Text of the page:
“Women aren’t dolphins” is a phrase often bandied about by those who question why women want to immerse themselves in pools or warm baths during labour and birth. They forget that we’re not mountain goats or birds, but that doesn’t stop us from rock climbing or hang gliding.
As more scientific evidence emerges about the benefits of water immersion in labour and birth, hospitals and birth centres are increasingly adding large baths to their delivery rooms. The New South Wales department of health has even given a directive that “all maternity services offer access to water immersion in labour (target 100% by 2015)”, in an attempt to stem the rising caesarean section rate.
There are tales of generations of women in the South Pacific giving birth in shallow sea water, but long before this – and possibly throughout the history of humankind – water has been used for pain relief.
The modern use of water immersion for labour and birth began in 1970s Russia when Igor Tjarkovsky, a boat builder, began looking into the therapeutic effects of water. He later installed a glass tank in his home for women to use during childbirth.
Michel Odent, the French obstetrician, went on to popularise water immersion in the 1970s and 80s in Europe, after installing a plastic paddling pool in a French hospital and finding it reduced women’s need for painkillers. His first water birth occurred by accident and Odent soon realised the potential benefits of leaving women in the water for the birth.
Water births moved from fad to mainstream maternity care in 1993, with the publication of the United Kingdom’s Changing Childbirth report, which recommended pool facilities be an option available to women in all UK maternity units.
The benefits of using water in labour are mainly attributed to buoyancy, hydrostatic pressure and the effect of warmth. Women can move more easily than on land, enabling them to change position with ease. Movement and relaxation help facilitate positive neuro-hormonal interactions that alleviate pain naturally.
There is some evidence that water immersion may be associated with improved blood flow in the uterus, lower blood pressure, less painful contractions, shorter labours and fewer interventions. There are also psychological benefits, with women feeling more in control and that they have their own space, with the bath forming a natural barrier between her and the health providers.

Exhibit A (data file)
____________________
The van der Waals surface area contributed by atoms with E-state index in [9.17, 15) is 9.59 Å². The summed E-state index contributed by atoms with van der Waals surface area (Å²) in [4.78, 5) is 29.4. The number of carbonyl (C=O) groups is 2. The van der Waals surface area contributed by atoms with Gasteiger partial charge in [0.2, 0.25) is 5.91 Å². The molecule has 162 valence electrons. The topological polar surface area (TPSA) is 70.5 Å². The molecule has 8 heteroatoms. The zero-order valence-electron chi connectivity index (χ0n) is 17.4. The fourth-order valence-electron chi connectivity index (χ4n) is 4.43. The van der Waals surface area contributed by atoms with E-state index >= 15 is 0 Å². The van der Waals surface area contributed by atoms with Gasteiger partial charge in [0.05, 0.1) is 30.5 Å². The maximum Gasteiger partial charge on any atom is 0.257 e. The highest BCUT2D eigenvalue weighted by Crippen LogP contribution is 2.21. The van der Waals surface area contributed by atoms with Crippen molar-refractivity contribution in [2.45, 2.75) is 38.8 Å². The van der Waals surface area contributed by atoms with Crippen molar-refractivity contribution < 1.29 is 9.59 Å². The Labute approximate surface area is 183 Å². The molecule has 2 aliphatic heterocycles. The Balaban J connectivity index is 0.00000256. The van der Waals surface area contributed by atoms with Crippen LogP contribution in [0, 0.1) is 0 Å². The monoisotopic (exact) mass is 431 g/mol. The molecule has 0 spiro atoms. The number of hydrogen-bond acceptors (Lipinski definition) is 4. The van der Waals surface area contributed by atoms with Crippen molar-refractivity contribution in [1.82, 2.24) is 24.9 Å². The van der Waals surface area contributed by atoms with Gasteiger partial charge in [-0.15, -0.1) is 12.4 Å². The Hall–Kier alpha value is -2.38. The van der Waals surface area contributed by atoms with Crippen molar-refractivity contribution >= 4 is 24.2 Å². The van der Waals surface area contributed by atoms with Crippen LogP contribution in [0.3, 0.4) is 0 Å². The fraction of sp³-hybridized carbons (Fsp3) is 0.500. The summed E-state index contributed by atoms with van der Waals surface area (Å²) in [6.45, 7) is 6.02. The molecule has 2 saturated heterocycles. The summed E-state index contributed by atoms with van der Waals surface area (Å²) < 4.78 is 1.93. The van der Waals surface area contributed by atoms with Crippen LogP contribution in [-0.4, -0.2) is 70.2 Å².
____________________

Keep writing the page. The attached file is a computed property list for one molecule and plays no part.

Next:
A common concern with water birth is that the baby could try to breathe underwater and drown. But healthy babies have what’s called a diving reflex (or bradycardic response), which causes the infant to hold his breath when under water. The reflex is stimulated via the the infant’s facial skin receptors, which detect the water and inhibits breathing.
There are also concerns about increased tearing of the perineum (the tissue between the vagina and anus) due to the lack of control of the baby’s advancing head. But randomised trials to date, and more importantly a systematic review of these trials, has not shown this to be the case.
Last month I published a study in the Journal of Midwifery examining the outcomes of 6,144 Australian women who had normal vaginal births in a birth centre over a 12 year period. I compared outcomes for the mother and baby when women gave birth in water, with those who gave birth in six other birth positions on land: kneeling or all fours, squatting, side lying, semi seated, using a birth stool and standing.
Compared with water birth, the women who gave birth on a birth stool had nearly one-and-a- half times higher rate of major perineal trauma and more than twice the rate of haemorrhage after delivery.
There was no difference in major perineal trauma and haemorrhage after delivery between women who gave birth in water and those who opted for a semi-seated position, the most common birth position in Australia.
Compared with water birth however, babies born in a semi-seated position had a four-and-a-half times higher incidence of five-minute APGAR scores less than seven. APGAR scores rate the newborn’s breathing effort, heart rate, muscle tone, reflexes and skin colour. A score of less than seven at five minutes following the birth indicates medical intervention was needed to resuscitate the baby.
We controlled for as many variables as we could, including whether it was a first or subsequent birth, a long period of pushing, a big baby, or a midwife or obstetrician undertaking the delivery. All these women had normal vaginal births so surgical birth was not a variable.
So the idea that babies are more likely to drown if born in water, or that rates of tearing and injury are worse, doesn’t hold up.
While women may not be dolphins, they are drawn to water during labour and birth, with little evidence of harm and some evidence of benefit. And once experienced, women usually make the same choice for a subsequent birth and report many benefits to this style of birth.
Insights, advice, suggestions, feedback and comments from experts
As an expert in the field of water immersion during labor and birth, I can confidently say that the phrase "Women aren't dolphins" is often used by those who question why women choose to immerse themselves in pools or warm baths during childbirth. However, it is important to note that women are not restricted to behaving like mountain goats or birds, yet they still engage in activities such as rock climbing or hang gliding. This analogy highlights that women's desire to use water immersion during labor and birth should not be dismissed based on irrelevant comparisons.